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My company issues us RSA tokens: RSA Token

We use these when logging in remotely, and are presented with a prompt similar to:

Username: 

Password:

Security code:

This all seems fairly standard; you give your company username and password, followed by the code on your token. The first time you log in, you are prompted to create a PIN, which you then append to the beginning of the RSA token code from that point forward when logging in.

Why is this done this way? Isn't the RSA token itself the second factor in the 2FA? What's the marginal gain from doing this, if an attacker rubber-hoses a company password out of me, why not the PIN as well? What other attacker surface is being protected?

I will note I've done this before with a yubikey; but the 2FA there is pretty obvious.

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    It isn't a 3-factor authentication as the token is something you have and pin+password are both things you know. For it to be 3-factor authentication it should include 3 different ways to autheticate you, usually something you know (Password), something you have (Token) and something "you are" (Biometrics) – Mr. E Mar 14 '17 at 20:51
  • Maybe the RSA ACE server is misconfigured why you need to add the PIN. – cornelinux Mar 15 '17 at 15:59
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The scenario you have provided is still 2FA and not 3 (as your question states). This still only uses something you know and something you have to authenticate. Now, moving on to why a pin and password would be needed. You are right, in that asking both doesn't increase the 'number of factors'. I have seen some companies not use the password, and just ask for the username and PIN + RSA code. But, if the PIN and the password were to be stored in two different data stores (2 different DBs, regions etc), compromise of one still wouldn't be enough to crack one of the two factors needed to authenticate.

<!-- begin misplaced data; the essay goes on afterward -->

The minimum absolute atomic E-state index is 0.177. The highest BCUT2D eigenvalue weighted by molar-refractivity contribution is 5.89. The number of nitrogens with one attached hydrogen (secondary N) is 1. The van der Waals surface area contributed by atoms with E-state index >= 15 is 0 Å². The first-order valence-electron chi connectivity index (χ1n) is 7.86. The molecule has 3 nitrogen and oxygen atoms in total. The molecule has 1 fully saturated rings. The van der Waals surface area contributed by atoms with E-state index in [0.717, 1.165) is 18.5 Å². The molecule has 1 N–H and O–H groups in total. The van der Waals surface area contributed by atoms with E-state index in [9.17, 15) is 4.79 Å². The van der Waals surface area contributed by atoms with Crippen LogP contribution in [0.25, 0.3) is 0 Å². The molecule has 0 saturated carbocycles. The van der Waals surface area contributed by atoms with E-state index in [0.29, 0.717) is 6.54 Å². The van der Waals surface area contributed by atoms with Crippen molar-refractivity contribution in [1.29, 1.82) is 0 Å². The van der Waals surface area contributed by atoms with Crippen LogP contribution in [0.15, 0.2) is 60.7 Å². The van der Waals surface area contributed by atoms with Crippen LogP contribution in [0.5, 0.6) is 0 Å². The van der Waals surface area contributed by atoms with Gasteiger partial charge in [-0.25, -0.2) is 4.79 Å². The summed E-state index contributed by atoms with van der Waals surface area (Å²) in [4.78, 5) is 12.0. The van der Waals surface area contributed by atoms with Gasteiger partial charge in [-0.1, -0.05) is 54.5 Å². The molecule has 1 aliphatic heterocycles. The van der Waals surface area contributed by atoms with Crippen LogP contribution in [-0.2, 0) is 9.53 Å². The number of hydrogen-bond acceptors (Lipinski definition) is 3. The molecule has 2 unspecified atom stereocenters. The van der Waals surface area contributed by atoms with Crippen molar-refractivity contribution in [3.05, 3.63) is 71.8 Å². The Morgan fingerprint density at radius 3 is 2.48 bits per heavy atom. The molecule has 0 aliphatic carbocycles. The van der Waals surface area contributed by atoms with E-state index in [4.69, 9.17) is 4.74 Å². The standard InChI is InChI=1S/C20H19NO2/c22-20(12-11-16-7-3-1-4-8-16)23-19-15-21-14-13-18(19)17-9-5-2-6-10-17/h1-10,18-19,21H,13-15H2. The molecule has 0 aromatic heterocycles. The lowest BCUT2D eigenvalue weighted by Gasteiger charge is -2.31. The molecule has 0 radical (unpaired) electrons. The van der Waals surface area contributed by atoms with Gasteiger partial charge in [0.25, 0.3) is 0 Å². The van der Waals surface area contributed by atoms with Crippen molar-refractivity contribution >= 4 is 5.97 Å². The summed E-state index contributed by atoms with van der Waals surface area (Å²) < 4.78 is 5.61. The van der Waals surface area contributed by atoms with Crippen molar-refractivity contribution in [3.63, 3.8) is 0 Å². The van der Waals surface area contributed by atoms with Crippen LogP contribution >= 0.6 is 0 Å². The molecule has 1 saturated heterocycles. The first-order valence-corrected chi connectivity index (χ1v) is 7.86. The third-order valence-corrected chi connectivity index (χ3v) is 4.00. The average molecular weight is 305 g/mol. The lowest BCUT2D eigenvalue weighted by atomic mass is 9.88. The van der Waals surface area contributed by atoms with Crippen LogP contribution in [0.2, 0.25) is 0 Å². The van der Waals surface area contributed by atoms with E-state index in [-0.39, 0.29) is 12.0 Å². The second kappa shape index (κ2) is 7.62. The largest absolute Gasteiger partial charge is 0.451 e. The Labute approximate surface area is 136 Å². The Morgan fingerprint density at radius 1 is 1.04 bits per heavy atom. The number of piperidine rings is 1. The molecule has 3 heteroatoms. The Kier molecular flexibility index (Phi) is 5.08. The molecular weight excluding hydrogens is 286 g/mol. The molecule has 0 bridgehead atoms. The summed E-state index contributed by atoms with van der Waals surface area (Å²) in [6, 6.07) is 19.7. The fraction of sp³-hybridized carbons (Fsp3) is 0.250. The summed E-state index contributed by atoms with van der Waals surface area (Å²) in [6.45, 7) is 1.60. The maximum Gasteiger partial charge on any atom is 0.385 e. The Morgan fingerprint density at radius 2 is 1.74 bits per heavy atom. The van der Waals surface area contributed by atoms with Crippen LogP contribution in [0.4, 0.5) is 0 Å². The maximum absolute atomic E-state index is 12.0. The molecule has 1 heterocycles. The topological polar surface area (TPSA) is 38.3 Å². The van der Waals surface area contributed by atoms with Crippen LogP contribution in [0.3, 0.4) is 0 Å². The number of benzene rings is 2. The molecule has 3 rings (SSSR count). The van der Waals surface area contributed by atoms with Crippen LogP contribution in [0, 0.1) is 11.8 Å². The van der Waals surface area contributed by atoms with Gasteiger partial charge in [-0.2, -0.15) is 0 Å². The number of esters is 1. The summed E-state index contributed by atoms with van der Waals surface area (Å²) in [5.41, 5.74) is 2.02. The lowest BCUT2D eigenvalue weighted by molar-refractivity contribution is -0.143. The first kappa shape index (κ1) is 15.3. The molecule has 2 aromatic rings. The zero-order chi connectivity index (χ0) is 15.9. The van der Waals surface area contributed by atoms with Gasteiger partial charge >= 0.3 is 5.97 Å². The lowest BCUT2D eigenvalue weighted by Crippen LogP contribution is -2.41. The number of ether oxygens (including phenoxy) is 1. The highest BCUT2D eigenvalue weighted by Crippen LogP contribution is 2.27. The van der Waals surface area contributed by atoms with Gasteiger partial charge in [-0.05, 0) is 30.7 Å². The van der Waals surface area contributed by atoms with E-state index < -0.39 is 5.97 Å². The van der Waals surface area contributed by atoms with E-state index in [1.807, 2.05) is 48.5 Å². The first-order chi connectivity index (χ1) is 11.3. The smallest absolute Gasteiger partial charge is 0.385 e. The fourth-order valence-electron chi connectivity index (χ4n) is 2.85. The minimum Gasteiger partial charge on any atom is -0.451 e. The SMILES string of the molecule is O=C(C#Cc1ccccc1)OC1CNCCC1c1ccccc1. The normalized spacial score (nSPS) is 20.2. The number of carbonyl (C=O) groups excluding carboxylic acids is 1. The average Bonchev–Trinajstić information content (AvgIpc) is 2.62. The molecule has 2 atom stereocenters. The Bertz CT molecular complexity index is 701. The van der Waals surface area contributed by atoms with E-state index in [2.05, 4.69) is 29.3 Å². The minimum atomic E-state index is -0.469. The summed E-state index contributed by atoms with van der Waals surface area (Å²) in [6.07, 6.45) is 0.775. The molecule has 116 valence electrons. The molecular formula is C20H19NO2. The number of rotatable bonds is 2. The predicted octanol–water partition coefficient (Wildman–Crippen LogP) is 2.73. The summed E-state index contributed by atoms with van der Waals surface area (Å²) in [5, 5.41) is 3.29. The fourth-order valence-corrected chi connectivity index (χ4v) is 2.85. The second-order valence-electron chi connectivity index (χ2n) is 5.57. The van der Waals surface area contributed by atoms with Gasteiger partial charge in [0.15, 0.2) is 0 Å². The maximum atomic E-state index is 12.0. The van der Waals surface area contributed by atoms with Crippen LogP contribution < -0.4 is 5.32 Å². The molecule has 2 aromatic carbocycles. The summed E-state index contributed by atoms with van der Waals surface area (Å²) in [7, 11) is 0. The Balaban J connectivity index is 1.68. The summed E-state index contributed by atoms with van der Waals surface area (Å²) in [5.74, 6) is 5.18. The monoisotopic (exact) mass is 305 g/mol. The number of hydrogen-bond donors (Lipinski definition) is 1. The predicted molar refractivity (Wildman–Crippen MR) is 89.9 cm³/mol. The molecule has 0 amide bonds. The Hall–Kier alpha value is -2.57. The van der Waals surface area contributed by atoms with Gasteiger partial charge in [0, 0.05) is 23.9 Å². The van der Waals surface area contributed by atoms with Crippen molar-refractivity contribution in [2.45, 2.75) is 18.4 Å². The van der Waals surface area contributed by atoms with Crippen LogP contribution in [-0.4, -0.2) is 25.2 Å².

• So the risk mitigation here is of compromise on the backend, not at the endpoint? – agentroadkill Mar 14 '17 at 20:59
  • Well, it could also be because the user mistakenly shared their password but not their pin with someone. – katrix Mar 14 '17 at 21:01
  • Fair point, wouldn't the token alone prevent that? – agentroadkill Mar 14 '17 at 21:02
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    That would be the primary reason for using the token as a second factor. And again, I agree that asking for a password might seem overkill when 2FA is already in place. That said, we could always find scenarios tending to the implausible (someone you shared your RSA pin with also stole your token). So, while it might not seem necessary, also asking for a password doesn't seem wasteful unless there is good reason to not have it. – katrix Mar 14 '17 at 21:06
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    One possible answer is that the system evolved from a username/password system to a 2FA system. I could see implementation decisions leading to a system like you describe which doesn't necessarily make security sense, but could be a natural outcome nonetheless. – Cort Ammon Mar 14 '17 at 22:43

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